Chemical Indicators of Cryoturbation and Microbial Processing throughout an Alaskan Permafrost Soil Depth Profile


Although permafrost soils contain vast stores of organic C, relatively little is known about the chemical composition of their constituent soil organic matter (SOM). Mineral permafrost and organic (OAL) and mineral active layer (MAL) soils from Sagwon Hills, AK were analyzed for total C and N content and SOM chemical composition using Fourier transformed mid-infrared spectroscopy (MidIR). We also investigated techniques for proper collection of MidIR spectra on high C soils, such as permafrost. Principal Components Analysis (PCA) of the MidIR spectra revealed that the OAL was different from the MAL and permafrost based on absorbance of various organic functional groups, such as hydroxyls, alkyls, carbonyls, amines, amides, and esters. The top of the permafrost (0–15 cm below the maximum active layer thaw depth) was also differentiated from the deeper permafrost (16–40 cm below) by the same organic functional groups. Spectral data suggested that there is more chemically labile C (e.g., hydroxyl, amine groups, carbohydrates) in the OAL than the top of the permafrost, which in turn has more labile C than the MAL and deeper permafrost. The chemical similarity between the top of the permafrost and the OAL, and its differences with the MAL, suggest that organic matter (OM) is introduced into the permafrost through cryoturbation. All the soils showed evidence of microbial processing, such as organic acids and carboxylates, however the relative abundance of these compounds varied by soil depth. This study advances our understanding of permafrost C chemistry and the reactivity of constituent compounds.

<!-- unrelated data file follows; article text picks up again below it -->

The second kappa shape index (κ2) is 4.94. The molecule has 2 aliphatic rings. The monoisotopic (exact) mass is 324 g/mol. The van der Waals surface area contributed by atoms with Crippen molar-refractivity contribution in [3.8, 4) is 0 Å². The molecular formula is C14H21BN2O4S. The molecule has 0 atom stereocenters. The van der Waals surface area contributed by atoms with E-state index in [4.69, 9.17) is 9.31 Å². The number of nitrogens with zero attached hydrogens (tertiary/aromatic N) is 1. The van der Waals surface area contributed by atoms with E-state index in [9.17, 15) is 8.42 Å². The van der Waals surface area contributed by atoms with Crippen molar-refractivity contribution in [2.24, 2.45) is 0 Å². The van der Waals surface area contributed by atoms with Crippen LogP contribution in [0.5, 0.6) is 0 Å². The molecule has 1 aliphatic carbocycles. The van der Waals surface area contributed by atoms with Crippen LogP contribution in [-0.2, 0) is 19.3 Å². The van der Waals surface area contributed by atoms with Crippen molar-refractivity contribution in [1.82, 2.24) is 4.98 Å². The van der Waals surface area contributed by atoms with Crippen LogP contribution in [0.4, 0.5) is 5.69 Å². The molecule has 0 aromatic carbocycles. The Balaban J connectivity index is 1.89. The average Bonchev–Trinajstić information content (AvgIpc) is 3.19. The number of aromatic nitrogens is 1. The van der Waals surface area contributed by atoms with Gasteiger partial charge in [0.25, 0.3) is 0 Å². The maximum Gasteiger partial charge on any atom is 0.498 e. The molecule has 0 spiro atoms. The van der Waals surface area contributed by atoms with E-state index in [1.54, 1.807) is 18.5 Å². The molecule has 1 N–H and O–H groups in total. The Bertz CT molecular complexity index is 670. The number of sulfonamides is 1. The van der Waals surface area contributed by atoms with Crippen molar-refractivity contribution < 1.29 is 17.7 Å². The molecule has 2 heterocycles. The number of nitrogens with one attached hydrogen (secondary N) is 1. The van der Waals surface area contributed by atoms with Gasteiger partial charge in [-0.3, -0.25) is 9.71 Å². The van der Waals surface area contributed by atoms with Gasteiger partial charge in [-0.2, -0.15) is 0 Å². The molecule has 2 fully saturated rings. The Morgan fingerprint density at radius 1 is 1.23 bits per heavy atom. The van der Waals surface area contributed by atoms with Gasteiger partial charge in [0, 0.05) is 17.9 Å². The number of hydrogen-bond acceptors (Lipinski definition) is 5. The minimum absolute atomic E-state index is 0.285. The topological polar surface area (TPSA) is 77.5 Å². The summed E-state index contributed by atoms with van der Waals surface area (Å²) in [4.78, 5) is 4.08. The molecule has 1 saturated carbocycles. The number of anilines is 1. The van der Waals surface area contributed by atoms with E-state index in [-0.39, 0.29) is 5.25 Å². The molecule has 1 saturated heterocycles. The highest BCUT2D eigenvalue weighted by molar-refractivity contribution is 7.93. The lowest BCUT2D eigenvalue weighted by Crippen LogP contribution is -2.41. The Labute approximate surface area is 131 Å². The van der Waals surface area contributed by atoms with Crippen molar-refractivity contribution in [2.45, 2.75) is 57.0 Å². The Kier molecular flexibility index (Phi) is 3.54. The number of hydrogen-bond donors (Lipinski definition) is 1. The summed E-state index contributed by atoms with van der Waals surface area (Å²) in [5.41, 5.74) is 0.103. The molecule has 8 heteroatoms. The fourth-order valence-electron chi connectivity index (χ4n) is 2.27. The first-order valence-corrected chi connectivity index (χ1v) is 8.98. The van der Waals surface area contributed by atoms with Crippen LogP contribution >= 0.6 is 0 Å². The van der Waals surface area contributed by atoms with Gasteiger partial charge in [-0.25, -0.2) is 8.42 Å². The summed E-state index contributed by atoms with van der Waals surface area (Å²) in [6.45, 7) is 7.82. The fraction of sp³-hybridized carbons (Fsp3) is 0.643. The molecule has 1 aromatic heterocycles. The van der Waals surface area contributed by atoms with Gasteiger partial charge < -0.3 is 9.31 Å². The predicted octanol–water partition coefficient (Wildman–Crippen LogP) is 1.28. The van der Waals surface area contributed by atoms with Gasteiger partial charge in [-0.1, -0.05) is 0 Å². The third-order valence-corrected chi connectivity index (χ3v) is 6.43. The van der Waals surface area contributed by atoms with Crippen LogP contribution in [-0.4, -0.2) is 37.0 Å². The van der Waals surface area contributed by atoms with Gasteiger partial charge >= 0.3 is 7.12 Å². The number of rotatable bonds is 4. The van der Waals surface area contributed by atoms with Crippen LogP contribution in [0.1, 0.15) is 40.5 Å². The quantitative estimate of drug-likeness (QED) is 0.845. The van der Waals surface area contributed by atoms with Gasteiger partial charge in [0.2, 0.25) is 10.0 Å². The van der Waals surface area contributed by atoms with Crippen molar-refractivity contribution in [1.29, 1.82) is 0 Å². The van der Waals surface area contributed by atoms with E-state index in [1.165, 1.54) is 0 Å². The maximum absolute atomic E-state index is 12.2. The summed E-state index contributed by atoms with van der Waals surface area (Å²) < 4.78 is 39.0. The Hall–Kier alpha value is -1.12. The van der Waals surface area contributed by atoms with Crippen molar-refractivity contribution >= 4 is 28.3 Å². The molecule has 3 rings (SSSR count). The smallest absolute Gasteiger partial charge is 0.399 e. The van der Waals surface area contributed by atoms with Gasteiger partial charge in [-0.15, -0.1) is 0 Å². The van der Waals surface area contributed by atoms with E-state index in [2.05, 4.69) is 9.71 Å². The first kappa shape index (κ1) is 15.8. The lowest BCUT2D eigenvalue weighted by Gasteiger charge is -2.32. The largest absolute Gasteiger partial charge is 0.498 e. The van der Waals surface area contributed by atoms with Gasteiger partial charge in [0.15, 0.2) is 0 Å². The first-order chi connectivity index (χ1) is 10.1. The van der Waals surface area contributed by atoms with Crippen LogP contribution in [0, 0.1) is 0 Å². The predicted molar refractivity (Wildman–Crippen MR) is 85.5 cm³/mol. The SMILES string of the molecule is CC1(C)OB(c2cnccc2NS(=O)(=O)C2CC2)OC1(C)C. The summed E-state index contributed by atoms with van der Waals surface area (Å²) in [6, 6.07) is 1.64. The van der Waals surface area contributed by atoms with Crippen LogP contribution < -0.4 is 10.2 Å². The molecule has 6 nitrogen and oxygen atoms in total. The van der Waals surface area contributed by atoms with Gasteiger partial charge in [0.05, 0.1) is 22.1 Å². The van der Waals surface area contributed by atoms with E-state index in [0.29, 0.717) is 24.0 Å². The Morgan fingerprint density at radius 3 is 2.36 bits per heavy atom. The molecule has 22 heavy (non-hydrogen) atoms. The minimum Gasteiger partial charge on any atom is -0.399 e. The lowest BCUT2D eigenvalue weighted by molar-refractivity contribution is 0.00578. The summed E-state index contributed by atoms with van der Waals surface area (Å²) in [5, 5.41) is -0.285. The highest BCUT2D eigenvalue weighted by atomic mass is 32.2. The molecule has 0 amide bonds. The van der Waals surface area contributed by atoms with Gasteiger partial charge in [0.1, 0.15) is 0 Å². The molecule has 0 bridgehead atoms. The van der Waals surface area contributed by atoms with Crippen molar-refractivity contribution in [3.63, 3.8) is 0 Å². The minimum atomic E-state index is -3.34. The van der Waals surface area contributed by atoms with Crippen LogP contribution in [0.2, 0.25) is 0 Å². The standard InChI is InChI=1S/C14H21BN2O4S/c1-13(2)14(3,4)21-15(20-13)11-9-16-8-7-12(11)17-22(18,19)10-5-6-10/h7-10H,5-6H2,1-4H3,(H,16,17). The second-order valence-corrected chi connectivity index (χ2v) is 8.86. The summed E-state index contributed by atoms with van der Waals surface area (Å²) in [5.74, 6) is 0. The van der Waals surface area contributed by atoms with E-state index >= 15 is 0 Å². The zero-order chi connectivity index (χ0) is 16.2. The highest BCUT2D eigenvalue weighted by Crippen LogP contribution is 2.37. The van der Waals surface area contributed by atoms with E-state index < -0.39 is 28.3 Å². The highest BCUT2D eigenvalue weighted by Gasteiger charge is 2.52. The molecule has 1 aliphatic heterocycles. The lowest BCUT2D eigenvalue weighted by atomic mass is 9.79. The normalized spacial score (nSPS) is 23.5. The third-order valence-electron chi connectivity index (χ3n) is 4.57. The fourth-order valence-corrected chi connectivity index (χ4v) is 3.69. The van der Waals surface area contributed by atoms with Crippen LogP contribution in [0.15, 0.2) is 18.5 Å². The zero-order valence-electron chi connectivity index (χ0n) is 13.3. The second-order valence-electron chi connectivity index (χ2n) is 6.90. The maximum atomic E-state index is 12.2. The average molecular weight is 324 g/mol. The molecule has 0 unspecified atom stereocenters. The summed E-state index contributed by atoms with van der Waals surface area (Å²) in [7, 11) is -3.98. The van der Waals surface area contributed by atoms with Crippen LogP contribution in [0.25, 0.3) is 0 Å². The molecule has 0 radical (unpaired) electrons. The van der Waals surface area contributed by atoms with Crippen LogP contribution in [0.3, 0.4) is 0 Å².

Soil Biogeochemistry and Microbial Ecology

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Soil Science Society of America Journal



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